Was RAMA caught out in the ice? Make sure to follow him on Facebook and Twitter.
Great performances, average movie, that’s basically what you can take away from THIN ICE, which wants to be taken seriously as a Midwestern con flick with a bit of Coens’ Fargo feel to it but the way it reveals itself at the end is so abrupt and hasty, it jams itself down the audience’s throat and it doesn’t care whether or not the audience is fully prepared for it just yet. Interesting concept, a con film through the eyes of the marked man, but interesting at best is what this film would have to settle for…
THIN ICE (an Official Selection of the 2011 Sundance Film Festival) is a dark comedy about a small time insurance agent (Greg Kinnear) looking for a way to jump-start his business, reunite with his estranged wife (Lea Thompson) and escape the frigid Wisconsin weather. This self-proclaimed master of spin believes that salesmanship is all about selling a story — all he needs is a sucker willing to buy it. He hits pay dirt with a lonely retired farmer (Alan Arkin) who is sitting on something much bigger than an insurance commission. However, his attempt to con the old man spins out of control when a nosy, unstable locksmith’s (Billy Crudup) temper dramatically ups the stakes trapping him in a madcap spiral of deceit and peril.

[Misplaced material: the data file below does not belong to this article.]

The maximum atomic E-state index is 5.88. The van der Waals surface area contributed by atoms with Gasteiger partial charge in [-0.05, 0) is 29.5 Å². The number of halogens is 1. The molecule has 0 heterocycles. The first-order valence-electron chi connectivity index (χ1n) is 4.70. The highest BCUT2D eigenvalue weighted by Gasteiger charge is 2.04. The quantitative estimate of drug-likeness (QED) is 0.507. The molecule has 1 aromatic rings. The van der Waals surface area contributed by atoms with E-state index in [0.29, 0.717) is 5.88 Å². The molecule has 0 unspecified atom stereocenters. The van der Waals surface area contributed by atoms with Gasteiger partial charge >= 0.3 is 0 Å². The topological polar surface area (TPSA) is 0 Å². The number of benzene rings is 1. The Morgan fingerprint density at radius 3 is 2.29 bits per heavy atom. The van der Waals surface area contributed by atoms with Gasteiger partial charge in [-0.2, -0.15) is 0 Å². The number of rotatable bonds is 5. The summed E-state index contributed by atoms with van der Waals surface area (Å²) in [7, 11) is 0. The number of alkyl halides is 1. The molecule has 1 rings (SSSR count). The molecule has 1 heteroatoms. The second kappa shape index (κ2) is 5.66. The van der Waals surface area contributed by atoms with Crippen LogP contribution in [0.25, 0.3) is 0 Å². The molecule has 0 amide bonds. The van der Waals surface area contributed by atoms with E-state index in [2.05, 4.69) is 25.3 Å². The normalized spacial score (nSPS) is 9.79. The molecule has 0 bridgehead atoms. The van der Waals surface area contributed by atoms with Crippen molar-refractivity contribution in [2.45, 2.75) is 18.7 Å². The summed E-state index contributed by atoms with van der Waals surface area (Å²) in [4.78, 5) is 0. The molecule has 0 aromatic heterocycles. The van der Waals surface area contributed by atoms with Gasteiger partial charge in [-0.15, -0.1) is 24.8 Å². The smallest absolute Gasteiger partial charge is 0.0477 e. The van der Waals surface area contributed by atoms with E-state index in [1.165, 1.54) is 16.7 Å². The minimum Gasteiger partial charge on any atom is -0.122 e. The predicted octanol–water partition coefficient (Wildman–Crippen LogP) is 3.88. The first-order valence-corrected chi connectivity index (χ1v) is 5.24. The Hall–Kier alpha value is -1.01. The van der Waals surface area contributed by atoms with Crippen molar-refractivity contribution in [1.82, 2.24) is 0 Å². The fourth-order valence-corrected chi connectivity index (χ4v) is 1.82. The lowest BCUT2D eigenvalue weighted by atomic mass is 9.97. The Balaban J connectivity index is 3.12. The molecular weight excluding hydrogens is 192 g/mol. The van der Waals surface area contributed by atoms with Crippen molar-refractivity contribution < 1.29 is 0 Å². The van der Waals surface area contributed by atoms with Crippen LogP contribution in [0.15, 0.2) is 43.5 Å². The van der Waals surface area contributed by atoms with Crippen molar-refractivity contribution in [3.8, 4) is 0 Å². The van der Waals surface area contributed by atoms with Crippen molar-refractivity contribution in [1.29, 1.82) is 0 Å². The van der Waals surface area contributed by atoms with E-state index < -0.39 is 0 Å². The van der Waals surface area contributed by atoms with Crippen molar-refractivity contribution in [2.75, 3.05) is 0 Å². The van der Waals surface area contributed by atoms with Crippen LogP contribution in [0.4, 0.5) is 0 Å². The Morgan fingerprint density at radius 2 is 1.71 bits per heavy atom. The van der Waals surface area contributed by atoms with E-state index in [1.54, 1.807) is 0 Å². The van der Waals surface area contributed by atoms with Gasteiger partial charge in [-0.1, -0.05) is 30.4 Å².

Greg Kinnear is a fantastic actor, I think I find myself saying that about all of his previous performances. There are certain occupations out there that are not liked by general public, lawyers and insurance agents are examples, and Kinnear plays an agent who’s also a compulsive liar and he sees a golden opportunity that could be used to his advantage. The story is basically told through his perspective, his character, Mickey, is not necessarily a protagonist but then again, the story doesn’t actually have a protagonist to root for, because even the ones that get away with the prize don’t grant themselves something likeable, and because Micky finds himself digging deeper and deeper into problems with every unwise choice he makes, part of you would feel a bit sorry for the fella.
As I said earlier, THIN ICE sorta takes style from Coen Bros’ crime drama/thriller/comedy, even Mickey reminds me of Michael Stuhlbarg’s character in A Serious Man, situations for them just worsen, no matter what they do, there’d be times when they think they’ve got it all figured out but they actually don’t.
One credit I’d give THIN ICE is that unless somebody tells you that it’s a con film, you probably wouldn’t have guessed it from the get-go but halfway trough the film, you can kinda start sensing something’s off and start piecing it together.
I’m a tropical boy, so I can only imagine how uncomfortable it must’ve been for Arkin, Kinnear, and Crudup to be out there in dead winter, I’d freeze my ass off and wouldn’t be able to say my lines correctly.
I think the film was poorly edited and it could’ve used a more chilling score.
Crudup is a treat to watch here because his character is unpredictable, unstable, psycho scary and because of that he also comes off funny, I’ve never seen Crudup this way on screen and so to see him do it so well, is refreshing, definitely not an actor you’d underestimate.
Perhaps if the writers, the Sprechers, where to give Mickey more depth, thus allowing Kinnear to showcase more. That would certainly compensate for everything else that’s lackluster about THIN ICE.
GRADE: 2 out of 5
Please Leave A Comment-